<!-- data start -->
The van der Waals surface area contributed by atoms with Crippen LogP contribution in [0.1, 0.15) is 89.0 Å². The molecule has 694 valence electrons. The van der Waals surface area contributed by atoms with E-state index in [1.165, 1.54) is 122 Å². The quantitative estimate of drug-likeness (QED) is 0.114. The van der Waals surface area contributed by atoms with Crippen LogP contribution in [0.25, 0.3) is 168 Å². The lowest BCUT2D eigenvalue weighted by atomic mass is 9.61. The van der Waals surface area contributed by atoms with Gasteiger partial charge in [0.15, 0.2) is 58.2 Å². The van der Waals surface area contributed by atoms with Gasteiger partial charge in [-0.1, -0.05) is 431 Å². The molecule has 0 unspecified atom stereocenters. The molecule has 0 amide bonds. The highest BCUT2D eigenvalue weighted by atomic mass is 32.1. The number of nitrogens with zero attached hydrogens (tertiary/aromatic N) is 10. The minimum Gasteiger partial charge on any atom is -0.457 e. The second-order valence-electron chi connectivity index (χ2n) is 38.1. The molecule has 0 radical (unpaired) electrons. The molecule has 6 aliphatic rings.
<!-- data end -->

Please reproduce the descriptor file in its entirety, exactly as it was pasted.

The van der Waals surface area contributed by atoms with Crippen LogP contribution in [0.1, 0.15) is 89.0 Å². The molecule has 694 valence electrons. The van der Waals surface area contributed by atoms with E-state index in [1.165, 1.54) is 122 Å². The quantitative estimate of drug-likeness (QED) is 0.114. The van der Waals surface area contributed by atoms with Crippen LogP contribution in [0.25, 0.3) is 168 Å². The lowest BCUT2D eigenvalue weighted by atomic mass is 9.61. The van der Waals surface area contributed by atoms with Gasteiger partial charge in [0.15, 0.2) is 58.2 Å². The van der Waals surface area contributed by atoms with Gasteiger partial charge in [-0.1, -0.05) is 431 Å². The molecule has 0 unspecified atom stereocenters. The molecule has 0 amide bonds. The highest BCUT2D eigenvalue weighted by atomic mass is 32.1. The number of nitrogens with zero attached hydrogens (tertiary/aromatic N) is 10. The minimum Gasteiger partial charge on any atom is -0.457 e. The second-order valence-electron chi connectivity index (χ2n) is 38.1. The molecule has 0 radical (unpaired) electrons. The molecule has 6 aliphatic rings.